Last week, just before the hurricane was predicted to strike, my office manager texted me on a Tuesday evening, “Broke my #9 off at the gum line!” Yeah… not a good look for a cosmetically-oriented dental practice front desk, eh?
As it turns out, Wednesday’s schedule had pretty much fallen apart. People were freaking out about the approaching Category 4 Hurricane, “Matthew.” Gas stations had lines for blocks. Supermarket shelves were being cleared by panicky citizens. The office phone was silent. Dental care falls to the bottom of the priority list during a hurricane (unless they’re in pain… a lot of pain).
I didn’t have a lot of time to document everything. We all wanted to get home to prepare for the storm. So, this is a quick and dirty presentation. (I’ll add an image of the radiograph when I get back to the office.)
The long-term viability of the tooth is certainly in question. But, Hurricane Matthew was bearing down. Jo-Ann just wanted her front tooth back!
The first thing I did was just see if the existing crown still “fit” on the remaining root structure. The margins seated fine all the way around.
Fortunately (for our purposes / immediate goal), the tooth had already been endodontically treated. I placed an Optragate retractor for improved visibility and isolation. I prepped a post space and placed a fiber post (RelyX™ Fiber Post 3D).
The next thing I did was remove all the fractured tooth structure and build-up inside the old crown with a handpiece. I confirmed that it would seat passively on the remaining tooth structure and clear the new post. Then I sand-blasted the inside of the old crown. I applied Interface (silane / porcelain primer from Apex Dental Materials) to the intaglio of the crown, to be followed by 3M Scotch Bond Universal bonding agent (air-thinned but not cured).
Before I etched and bonded the remaining tooth structure and post, I packed some Ultradent retraction cord (Ultra-Pak) to eliminate any sulcular fluid contamination.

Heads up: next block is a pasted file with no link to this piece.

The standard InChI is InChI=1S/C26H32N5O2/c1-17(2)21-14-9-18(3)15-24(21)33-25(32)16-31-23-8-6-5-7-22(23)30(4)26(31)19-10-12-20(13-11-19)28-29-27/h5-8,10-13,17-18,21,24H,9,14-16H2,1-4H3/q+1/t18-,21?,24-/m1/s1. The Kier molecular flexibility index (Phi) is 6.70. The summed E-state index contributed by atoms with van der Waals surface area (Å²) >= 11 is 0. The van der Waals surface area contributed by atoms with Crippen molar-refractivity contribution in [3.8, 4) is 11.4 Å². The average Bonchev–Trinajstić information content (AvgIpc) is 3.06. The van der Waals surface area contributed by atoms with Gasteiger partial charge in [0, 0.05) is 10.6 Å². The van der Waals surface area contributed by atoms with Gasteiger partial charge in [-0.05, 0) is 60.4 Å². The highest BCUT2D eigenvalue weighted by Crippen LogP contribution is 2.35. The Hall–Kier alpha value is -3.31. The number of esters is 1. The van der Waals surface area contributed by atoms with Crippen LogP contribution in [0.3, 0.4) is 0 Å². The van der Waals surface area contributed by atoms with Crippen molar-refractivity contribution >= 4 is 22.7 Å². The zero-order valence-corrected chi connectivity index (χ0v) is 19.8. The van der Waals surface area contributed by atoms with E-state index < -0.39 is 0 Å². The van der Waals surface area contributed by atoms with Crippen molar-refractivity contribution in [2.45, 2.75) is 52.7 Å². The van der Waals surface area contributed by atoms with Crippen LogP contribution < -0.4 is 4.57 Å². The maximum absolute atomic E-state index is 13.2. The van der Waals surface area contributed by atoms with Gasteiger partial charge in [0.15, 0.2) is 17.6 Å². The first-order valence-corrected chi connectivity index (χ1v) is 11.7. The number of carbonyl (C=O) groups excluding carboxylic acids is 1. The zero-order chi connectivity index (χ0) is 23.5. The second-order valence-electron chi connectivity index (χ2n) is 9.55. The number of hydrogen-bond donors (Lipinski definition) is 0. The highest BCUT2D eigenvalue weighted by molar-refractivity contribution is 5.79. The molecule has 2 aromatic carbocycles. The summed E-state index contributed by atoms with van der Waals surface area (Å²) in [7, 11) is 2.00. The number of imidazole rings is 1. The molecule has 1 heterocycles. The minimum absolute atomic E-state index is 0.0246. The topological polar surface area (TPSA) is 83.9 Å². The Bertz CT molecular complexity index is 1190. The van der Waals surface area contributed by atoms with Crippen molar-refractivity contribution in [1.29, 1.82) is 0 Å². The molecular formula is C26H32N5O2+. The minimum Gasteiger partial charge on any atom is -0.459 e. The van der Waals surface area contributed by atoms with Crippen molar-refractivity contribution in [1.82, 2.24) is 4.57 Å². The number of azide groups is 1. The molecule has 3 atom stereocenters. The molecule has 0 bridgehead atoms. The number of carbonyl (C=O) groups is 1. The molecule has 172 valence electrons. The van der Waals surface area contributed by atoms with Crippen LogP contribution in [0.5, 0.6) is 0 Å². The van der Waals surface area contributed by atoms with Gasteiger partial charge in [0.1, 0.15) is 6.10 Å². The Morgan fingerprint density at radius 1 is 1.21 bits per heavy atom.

I filled the crown with 3M Filtek Bulk composite that had been warmed in hot water to make it temporarily more flowable. I filled the crown with the warmed composite and immediately transferred it to the tooth. The crown was firmly pressed into place as the excess composite extruded at the margins. I cleaned up the margins with a microbrush. Then I firmly pressed the crown down some more. Some more composite could be seen extruding from the margins. I cleaned it up again. Rinse and repeat until I saw no more composite extruding through my 3.5x surgical telescopes. I used some floss to make sure there was nothing left interproximally.
Once I was satisfied everything was in its place, I hit the crown on all sides with my Ultradent Valo curing light on the medium setting. I inspected the margins again to make sure they were clean and used floss to confirm the proximal margins were smooth. Then I cranked up my Valo “phaser” to the highest setting, “killer cure,” and cured again.
I adjusted the occlusion to take any unnecessary force vectors off of this rather precarious restoration. Jo-Ann said it felt great! And off we went to close the office and prepare our homes for Hurricane Matthew!
Fortunately, our area was relatively unscathed by Hurricane Matthew. Back to work on Monday!
I am thrilled by reading your post about the whole episode, and i really appreciate your quick response to your manager’s tooth problem.
There’s certainly a lot of artistry involved in restoring the teeth! When a tooth fractures or a crown falls off, it’s a good idea to get it replaced as soon as possible. It’s also important to make sure that the restoration doesn’t cause any discomfort in the mouth.
Wow that looked like a tough one to manage!